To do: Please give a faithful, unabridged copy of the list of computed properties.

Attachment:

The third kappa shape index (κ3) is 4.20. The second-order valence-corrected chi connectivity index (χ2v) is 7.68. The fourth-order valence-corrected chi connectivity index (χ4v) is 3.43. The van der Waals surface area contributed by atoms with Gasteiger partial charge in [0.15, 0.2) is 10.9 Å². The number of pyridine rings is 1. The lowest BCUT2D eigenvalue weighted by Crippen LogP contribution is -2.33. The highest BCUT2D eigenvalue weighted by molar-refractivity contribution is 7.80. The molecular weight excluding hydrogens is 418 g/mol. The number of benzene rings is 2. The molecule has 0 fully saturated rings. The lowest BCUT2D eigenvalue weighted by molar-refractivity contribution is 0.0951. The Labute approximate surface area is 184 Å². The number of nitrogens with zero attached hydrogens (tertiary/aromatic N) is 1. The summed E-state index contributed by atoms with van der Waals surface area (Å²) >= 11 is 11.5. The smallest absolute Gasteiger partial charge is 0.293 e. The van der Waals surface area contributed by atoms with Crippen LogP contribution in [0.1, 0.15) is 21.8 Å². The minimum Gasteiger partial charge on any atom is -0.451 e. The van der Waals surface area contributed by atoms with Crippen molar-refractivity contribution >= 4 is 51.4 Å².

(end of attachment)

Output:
The third kappa shape index (κ3) is 4.20. The second-order valence-corrected chi connectivity index (χ2v) is 7.68. The fourth-order valence-corrected chi connectivity index (χ4v) is 3.43. The van der Waals surface area contributed by atoms with Gasteiger partial charge in [0.15, 0.2) is 10.9 Å². The number of pyridine rings is 1. The lowest BCUT2D eigenvalue weighted by Crippen LogP contribution is -2.33. The highest BCUT2D eigenvalue weighted by molar-refractivity contribution is 7.80. The molecular weight excluding hydrogens is 418 g/mol. The number of benzene rings is 2. The molecule has 0 fully saturated rings. The lowest BCUT2D eigenvalue weighted by molar-refractivity contribution is 0.0951. The Labute approximate surface area is 184 Å². The number of nitrogens with zero attached hydrogens (tertiary/aromatic N) is 1. The summed E-state index contributed by atoms with van der Waals surface area (Å²) >= 11 is 11.5. The smallest absolute Gasteiger partial charge is 0.293 e. The van der Waals surface area contributed by atoms with Crippen LogP contribution in [0.1, 0.15) is 21.8 Å². The minimum Gasteiger partial charge on any atom is -0.451 e. The van der Waals surface area contributed by atoms with Crippen molar-refractivity contribution >= 4 is 51.4 Å².